Keeping your domestic property secure

Keeping domestic property secure

In 2020/21, there were more than 267,000 burglaries across England and Wales, representing a significant decrease of more than 116,000 compared with the previous reporting year. Nonetheless, if you’ve been a victim of this crime, you’ll know it’s a disruptive, traumatic and potentially expensive business.

Chief Inspector of Constabulary Andy Cooke says: “Burglary is an exceptionally invasive crime … it can devastate people.”

Detached houses, given their ease of access, can be especially vulnerable. What’s more, recent research has shown that, across nearly half the country, the burglary detection rate is zero, often due to a lack of DNA and fingerprints, or CCTV footage.

What you can do to keep your property secure?

Happily, there are many ways of making your home safer. Look at your property from a burglar’s point of view, and examine all entry points to see how you could improve your domestic security.

Burglars often check out a site before breaking in, sometimes working with others, and they might even scope a place for a few days. If you were a would-be intruder, where would you hide to do it? For example, in the protection of a hedge or high wall?

Would-be intruders will be looking for any weak points in your security, such as doors with a single-cylinder or Yale lock, or a lack of window locks. Other basic errors include leaving keys in a back door, or window locks which still have keys inside.

Away on holiday? Don’t let the whole world know

It may be vacation season, but if you’re enjoying a hard-earned break, don’t tell the world about it. Here are some more tips:

  1. Don’t put all those images of you enjoying a sunset margarita on social media.
  2. Consider having a timer to put lights on
  3. Try to leave a car on the driveway
  4. Get someone to pop round now and then to check all is well.

Other considerations

Even when you’re not away, think about the following:

  • Do your doors and windows have noticeable locks? Are even the less accessible doors and windows ever left open?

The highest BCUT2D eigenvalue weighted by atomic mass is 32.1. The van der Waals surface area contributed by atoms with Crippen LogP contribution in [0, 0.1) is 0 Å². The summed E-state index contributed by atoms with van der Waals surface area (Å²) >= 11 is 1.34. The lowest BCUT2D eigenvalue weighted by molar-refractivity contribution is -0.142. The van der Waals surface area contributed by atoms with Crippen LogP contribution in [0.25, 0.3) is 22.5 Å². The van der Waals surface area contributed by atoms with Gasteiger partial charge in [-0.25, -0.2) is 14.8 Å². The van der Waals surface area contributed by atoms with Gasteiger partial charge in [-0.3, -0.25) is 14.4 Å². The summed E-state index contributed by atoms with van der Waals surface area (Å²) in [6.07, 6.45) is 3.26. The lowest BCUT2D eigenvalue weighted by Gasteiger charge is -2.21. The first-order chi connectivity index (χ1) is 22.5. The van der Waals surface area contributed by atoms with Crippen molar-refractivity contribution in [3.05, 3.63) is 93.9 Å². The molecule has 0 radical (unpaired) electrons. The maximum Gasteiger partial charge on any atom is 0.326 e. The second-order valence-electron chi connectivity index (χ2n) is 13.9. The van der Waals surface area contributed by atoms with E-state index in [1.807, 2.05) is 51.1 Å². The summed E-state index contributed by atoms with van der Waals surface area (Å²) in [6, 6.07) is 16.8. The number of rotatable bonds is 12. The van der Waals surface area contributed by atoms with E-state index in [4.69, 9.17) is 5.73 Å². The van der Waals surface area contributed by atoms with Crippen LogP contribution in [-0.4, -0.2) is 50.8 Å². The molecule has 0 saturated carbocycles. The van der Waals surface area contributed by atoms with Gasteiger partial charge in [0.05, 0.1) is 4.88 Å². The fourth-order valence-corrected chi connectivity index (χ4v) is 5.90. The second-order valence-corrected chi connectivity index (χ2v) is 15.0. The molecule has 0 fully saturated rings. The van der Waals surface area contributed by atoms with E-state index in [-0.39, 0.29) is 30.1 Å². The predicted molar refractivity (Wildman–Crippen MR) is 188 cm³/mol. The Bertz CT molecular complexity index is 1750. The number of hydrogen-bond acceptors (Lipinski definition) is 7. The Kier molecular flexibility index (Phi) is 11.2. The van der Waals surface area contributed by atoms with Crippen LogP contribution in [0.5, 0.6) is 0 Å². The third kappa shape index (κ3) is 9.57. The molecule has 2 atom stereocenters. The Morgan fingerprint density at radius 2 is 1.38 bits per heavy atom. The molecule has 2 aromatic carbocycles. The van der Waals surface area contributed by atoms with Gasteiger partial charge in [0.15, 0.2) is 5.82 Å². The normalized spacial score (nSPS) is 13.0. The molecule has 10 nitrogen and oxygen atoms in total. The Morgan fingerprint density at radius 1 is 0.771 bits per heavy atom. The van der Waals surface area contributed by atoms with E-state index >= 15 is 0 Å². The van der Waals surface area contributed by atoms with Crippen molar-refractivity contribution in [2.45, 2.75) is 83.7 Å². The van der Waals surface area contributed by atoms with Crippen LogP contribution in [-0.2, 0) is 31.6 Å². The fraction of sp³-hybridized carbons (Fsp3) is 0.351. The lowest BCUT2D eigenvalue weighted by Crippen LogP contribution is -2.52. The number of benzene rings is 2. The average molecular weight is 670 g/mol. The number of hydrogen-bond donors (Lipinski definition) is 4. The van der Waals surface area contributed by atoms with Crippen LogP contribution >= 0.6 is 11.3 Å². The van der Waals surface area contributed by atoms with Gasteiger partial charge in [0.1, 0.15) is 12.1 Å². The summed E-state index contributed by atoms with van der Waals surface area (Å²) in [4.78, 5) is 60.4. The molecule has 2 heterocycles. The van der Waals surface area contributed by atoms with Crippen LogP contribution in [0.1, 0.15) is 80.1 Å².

• Have you left a spare key in an obvious place?
  • Is your shed or garage kept secure with top-quality locks and padlocks?
  • Do you have a ladder lying around that could make it easy for an intruder to gain access?
  • Does gravel crunch noisily underfoot, making it harder for burglars?

Next we look at some of the key things most likely to put off a potential breaker-in, as reported by consumer champion Which?

  • Visible burglar alarms

The ‘bell box’ should be clearly noticeable, showing you have an alarm installed. Get advice on the best solution to invest in. While you could buy a fake alarm or burglar box on the basis that this is cheaper and that burglars won’t want to take the chance, there’s really no substitute for the genuine article.

  • Window security

Obviously, don’t go out leaving windows open or unlocked. Fit the most easily accessible units with double glazing, and preferably buy locks securing the window to the frame, not just the handle. Meanwhile, new windows should comply with British Standard 7950 or PAS 24.

  • Security lighting

This helps to deter potential intruders. For external lights, you’ll pay up to £100 for a single one. Direct them downwards so they don’t shine in to the eyes of any passing neighbours, or irritate your neighbours.

Inside, timers can turn on lights, radios and televisions, giving the impression that you’re home.

  • CCTV

Again, this can put off burglars eyeing up your home. Seek advice on the best solution for your property and budget. Equally, consider a ‘smart’ doorbell to serve as a digital guard, alerting you to both legitimate visitors and those who should not be there.

  • Door security

Fit the strongest screws you can, and install high-quality locks at the time of construction – retrofitting can weaken locks or invalidate warranties. Have your front door set up so you can see who’s there with a chain or viewer before you let them in. Fit letter boxes 40cm from the door lock, and don’t keep valuables or keys anywhere in sight.

Finally, make your garden as burglar-proof as possible. Trim back hedges so they don’t offer intruders a hiding place. Likewise, thorny shrubs at your property’s borders won’t be easy spots for burglars to conceal themselves in. Padlock shed doors, and perhaps fit these outbuildings with a small and inexpensive alarm. Have gates and fences up to 2m high anywhere your garden is accessible from outside, and make these as strong as possible.

Bought something new and valuable? Don’t leave the packaging out with the recycling for very long. You’re only advertising your possessions to those who could be interested in stealing them.

Talk to us at DGCS

At DGCS, we offer a full suite of residential security across London and the Home Counties. We have extensive industry experience and expertise, meaning we’re ideally placed to advise on all the above and more, whether you need a staffed solution, keyholder or alarm response, security for a vacant property or mobile or community patrols. Get in touch today for an informal chat.

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